More changes coming
Along with the needs of their clients changing, law firms have been dealing with upheaval and uncertainty themselves. They had to shift to remote work and learn how to communicate and cultivate relationships through videoconferencing.
When the pandemic will end is not known, but the post-pandemic world probably will not be like the pre-pandemic one. The new normal for the legal profession is expected to bring a mix of the old as well as the different.
Attorneys will still be using the same legal skills to serve clients, but the practice areas that will be in demand could change.
Lawyers practicing labor and employment law as well as creditors rights have been busy throughout the public health crisis. Bates anticipates the focus will shift as the pandemic eases. Real estate deals will tick upward, the new Biden administration will bring new regulations and litigation will explode once courts reopen to jury trials, he said.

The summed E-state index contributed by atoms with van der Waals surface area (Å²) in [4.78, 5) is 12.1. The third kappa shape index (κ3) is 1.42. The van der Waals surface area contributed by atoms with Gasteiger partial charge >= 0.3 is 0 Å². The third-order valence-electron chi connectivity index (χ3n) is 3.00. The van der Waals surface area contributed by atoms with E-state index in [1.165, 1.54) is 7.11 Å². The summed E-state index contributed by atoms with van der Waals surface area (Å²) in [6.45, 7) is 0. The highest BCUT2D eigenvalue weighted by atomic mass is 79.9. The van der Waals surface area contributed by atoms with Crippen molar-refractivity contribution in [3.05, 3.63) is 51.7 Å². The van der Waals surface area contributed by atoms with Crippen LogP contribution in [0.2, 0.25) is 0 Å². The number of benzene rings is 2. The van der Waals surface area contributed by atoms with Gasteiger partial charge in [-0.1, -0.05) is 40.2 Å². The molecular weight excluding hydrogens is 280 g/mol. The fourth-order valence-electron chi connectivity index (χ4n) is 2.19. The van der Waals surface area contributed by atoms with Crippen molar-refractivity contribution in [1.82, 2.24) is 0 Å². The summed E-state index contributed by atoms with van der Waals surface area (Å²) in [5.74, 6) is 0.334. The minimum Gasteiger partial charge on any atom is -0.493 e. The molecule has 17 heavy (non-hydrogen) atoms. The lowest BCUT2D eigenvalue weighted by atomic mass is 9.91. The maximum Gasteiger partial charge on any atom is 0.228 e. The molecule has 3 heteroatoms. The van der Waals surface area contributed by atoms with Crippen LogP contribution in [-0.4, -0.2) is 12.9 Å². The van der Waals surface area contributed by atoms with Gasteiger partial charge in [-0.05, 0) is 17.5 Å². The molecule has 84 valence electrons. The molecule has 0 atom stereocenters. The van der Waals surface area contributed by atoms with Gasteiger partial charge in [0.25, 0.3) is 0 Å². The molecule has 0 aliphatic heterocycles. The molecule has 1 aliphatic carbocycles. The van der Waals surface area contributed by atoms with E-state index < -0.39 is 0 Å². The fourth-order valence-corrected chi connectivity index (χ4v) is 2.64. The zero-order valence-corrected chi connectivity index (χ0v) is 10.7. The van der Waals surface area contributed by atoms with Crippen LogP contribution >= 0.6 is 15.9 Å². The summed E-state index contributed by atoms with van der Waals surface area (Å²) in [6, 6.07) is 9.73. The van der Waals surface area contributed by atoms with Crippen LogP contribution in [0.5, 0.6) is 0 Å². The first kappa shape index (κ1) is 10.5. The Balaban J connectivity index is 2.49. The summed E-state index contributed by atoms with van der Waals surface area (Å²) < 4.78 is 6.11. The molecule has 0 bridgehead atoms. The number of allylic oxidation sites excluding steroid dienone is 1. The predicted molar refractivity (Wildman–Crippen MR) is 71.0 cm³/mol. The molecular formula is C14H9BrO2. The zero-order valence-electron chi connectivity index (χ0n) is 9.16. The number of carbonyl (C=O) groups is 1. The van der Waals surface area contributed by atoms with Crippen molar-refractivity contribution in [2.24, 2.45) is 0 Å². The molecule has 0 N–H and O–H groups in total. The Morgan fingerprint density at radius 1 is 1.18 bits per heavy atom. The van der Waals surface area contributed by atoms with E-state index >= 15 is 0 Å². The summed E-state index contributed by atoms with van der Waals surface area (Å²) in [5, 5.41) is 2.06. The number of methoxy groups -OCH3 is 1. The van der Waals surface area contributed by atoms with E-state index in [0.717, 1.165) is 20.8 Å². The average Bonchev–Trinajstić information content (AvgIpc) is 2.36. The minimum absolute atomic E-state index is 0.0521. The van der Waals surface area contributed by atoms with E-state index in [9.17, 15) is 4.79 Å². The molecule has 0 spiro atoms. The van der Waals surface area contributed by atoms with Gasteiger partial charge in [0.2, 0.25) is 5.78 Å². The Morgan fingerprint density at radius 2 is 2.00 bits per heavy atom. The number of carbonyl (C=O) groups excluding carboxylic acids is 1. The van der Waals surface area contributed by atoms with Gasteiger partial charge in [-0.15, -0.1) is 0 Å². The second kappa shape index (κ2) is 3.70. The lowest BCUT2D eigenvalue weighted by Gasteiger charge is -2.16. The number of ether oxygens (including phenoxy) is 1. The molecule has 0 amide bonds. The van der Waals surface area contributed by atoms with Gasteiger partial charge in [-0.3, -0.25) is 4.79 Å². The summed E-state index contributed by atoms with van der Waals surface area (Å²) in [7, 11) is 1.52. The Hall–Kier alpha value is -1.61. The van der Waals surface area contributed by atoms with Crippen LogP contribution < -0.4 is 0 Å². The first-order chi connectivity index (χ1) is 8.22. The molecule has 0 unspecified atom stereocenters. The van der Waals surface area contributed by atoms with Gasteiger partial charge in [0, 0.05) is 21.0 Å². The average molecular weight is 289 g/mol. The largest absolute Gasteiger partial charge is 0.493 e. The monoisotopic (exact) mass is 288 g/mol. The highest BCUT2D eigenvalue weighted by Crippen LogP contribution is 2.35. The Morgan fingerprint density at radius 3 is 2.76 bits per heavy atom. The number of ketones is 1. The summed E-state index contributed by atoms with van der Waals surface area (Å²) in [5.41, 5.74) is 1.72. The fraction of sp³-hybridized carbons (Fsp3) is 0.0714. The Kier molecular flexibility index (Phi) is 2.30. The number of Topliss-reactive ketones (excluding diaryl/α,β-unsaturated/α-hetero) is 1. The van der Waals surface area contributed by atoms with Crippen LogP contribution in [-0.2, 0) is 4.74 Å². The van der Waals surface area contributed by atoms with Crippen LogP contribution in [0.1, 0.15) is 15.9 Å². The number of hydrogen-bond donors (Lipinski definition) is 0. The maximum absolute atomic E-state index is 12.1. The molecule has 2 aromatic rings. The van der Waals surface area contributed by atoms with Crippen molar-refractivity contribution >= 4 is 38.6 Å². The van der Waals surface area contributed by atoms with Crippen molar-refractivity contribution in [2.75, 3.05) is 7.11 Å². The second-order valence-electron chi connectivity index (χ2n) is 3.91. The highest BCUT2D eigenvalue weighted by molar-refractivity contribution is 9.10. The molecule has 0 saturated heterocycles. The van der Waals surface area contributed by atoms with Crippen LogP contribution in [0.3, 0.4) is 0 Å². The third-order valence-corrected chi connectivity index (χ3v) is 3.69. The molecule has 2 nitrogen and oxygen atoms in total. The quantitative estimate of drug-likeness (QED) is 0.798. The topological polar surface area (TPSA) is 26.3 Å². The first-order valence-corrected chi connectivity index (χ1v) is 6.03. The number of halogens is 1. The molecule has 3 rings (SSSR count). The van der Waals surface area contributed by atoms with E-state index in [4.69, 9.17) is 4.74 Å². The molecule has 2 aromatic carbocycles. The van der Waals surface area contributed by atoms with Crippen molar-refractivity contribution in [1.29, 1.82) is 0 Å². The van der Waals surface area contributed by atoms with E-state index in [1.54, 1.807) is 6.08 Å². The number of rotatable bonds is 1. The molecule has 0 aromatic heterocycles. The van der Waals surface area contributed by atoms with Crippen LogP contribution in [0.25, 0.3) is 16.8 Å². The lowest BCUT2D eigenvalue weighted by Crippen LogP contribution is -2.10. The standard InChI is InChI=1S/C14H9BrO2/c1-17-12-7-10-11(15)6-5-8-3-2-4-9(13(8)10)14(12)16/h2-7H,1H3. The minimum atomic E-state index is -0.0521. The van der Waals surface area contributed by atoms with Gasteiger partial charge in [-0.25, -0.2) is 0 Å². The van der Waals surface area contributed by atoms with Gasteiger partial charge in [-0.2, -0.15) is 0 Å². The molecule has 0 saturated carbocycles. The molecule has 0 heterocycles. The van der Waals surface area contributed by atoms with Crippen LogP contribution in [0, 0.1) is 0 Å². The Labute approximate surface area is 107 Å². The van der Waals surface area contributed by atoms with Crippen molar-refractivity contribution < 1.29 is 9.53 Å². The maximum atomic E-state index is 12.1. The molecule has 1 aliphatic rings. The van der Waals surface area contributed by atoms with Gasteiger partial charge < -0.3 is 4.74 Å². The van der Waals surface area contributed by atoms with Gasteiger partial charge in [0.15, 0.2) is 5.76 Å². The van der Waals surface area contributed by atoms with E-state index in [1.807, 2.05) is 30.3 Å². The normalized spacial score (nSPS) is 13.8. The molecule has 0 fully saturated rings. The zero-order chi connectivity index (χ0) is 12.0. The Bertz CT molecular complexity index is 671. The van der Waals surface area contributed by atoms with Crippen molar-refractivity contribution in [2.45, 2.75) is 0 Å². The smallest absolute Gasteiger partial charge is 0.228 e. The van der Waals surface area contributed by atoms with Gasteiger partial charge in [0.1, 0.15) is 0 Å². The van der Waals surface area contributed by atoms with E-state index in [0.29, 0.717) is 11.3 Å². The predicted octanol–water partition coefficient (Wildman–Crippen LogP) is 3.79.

The most visible difference may be the work space. Unger estimated that 25% to 50% of the legal workforce will continue to work from home either most of the time or permanently once the pandemic ends. Lawyers have learned to be effective and efficient, he said, and to meet their billable goals while working from home.
Even so, Bice said brick-and-mortar will be part of Denton Bingham Greenebaum’s future.
“We will always have an office in downtown Indianapolis, but what that office looks like may be different from what it is now,” he said. With more lawyers questioning whether they actually have to sit in an office all day to do their jobs, Bice sees the possibility that the office may become more of a place to meet either with clients or with colleagues for training and development activities.
Whether they work in a downtown office building, meet in person or by videoconference, Bice emphasized the one thing that will never change: the need for lawyers to focus on their clients.
“The pandemic has reminded us the essence of being a lawyer, which is to remain focused on serving clients,” Bice said. “That is the reason we exist.”•